X3: no case directive implementation difficulties

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X3: no case directive implementation difficulties

teajay-2
Hello,

I saw the pull request from xylosper, and the comment from Joel
regarding the no_case directive. I agrea with Joel that it's not the
optimal way to implement no_case so I thought I'll take a shot at it.

I've come pretty far and am at the point were I face a pretty nifty
architectural issue. Here's the situation.

In X3, the directives such as no_skip, propagate the necessary
information down to the subject parsers through the parser context. This
should also be the prefered way to pass the no_case information down to
the subject parsers, in order to make subjects change their behavior, as
this also works when used with rules.

When using contexts, we can have:

rule1 = char('a');
rule2 = no_case[rule1];

When parsing rule2, rule1 should become case insensitive.

This leads to changing the parsing function of char depending on the
context passed to it. In this modified parse function, to avoid
converting the expected literal to the other case type on every parse
call (which would be equivalent to the already proposed implementation),
it needs to be computed once and stored.

I thought, that's easy, just use a static in the parse function. Except
that doesn't work, because there is only one single instantiation of the
parse function for a given encoding inside a rule if no context changes
are present, leading to wrong results as soon as a second parser gets
called. In the second call, the static still holds the value from the
preceding parser as the parse function's signature is identical.

Example:

rule1 = no_case[char('a') >> char('C')];

char('a') contains 'a' and 'A' as valid characters.
char('C') contains 'C' and 'A' as valid characters.

One way to get around this would be to reintroduce a context switch on
every parse rule level to make a differentiation between char('a') and
char('C') parse function calls, but that would lead to the template
explosion problem.

If there is a way to get this variation to work, I'm all ears. I haven't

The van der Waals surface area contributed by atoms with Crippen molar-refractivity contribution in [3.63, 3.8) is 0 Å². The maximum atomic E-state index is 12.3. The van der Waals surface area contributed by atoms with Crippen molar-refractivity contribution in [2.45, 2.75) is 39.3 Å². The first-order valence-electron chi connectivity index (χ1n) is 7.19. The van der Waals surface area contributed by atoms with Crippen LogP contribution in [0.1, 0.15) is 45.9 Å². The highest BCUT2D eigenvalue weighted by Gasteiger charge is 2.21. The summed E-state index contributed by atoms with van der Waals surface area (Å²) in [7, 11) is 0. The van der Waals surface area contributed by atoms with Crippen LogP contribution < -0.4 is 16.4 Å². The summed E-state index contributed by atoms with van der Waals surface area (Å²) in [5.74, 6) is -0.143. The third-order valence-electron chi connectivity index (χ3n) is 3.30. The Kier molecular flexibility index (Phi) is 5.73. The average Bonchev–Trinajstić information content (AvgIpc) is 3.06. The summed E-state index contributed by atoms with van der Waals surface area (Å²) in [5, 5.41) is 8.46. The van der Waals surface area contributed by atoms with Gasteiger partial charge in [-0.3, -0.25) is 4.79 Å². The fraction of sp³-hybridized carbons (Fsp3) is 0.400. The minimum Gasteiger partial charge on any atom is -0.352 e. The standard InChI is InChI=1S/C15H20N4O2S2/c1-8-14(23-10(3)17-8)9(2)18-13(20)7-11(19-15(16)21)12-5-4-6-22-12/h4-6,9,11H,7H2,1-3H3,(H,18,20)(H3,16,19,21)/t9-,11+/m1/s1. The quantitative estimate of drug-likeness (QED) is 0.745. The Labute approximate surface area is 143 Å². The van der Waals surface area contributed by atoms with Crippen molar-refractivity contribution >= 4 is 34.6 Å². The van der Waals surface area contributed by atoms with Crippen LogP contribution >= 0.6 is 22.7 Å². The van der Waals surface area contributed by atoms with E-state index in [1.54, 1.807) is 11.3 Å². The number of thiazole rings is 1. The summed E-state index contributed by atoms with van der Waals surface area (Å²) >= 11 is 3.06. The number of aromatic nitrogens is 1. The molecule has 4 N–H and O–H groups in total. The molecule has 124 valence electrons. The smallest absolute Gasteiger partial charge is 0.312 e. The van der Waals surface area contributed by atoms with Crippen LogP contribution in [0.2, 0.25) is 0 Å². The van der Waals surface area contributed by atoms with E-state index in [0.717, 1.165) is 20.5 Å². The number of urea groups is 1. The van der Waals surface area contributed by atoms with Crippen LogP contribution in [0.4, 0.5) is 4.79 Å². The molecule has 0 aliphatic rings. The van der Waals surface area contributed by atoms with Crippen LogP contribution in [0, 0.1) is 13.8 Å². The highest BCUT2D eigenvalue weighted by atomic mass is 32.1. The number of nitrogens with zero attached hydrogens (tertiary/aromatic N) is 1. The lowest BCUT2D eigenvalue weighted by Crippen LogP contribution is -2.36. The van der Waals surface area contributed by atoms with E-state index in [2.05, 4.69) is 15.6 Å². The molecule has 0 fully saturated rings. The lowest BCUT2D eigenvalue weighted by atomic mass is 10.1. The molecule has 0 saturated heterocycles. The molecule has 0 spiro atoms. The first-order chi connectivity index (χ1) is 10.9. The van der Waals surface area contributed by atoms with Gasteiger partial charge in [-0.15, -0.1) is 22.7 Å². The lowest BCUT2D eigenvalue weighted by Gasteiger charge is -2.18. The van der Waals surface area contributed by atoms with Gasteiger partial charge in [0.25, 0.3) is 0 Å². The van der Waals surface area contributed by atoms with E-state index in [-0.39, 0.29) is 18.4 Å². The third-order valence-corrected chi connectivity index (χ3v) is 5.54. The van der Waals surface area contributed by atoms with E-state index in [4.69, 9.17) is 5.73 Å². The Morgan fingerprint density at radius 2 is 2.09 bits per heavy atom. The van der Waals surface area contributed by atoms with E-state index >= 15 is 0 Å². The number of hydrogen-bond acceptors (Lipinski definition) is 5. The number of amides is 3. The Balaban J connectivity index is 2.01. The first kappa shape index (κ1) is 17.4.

come up with anything yet.

There's another solution I though of which, would be to propagate the
no_case information on construction of the subject parsers.
This would mean passing some context information on construction, and
extend the as_parser templates with something like this:

template <typename Derived, typename Context>
struct as_parser
{...};

This would make it possible to switch the char implementation on the
class level and not on the function level, making the definition scope
of the other literal value clear, and the parsing efficient.

There is however one drawback of this approach, which is that the
no_case directive wouldn't work across rule barriers. Hence the first
example I gave, wouldn't work.

To sum it up:
1. A solution using Contexts can't be runtime optimal
2. A solution using the context propagation on construction doesn't work
across rules.

I hope other wise people can share some wisdom on this !

Regards,

Thomas Bernard


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Re: X3: no case directive implementation difficulties

Joel de Guzman
Pardon the delay, I've been swamped.

On 9/28/14, 6:35 AM, Thomas Bernard wrote:

> Hello,
>
> I saw the pull request from xylosper, and the comment from Joel
> regarding the no_case directive. I agrea with Joel that it's not the
> optimal way to implement no_case so I thought I'll take a shot at it.
>
> I've come pretty far and am at the point were I face a pretty nifty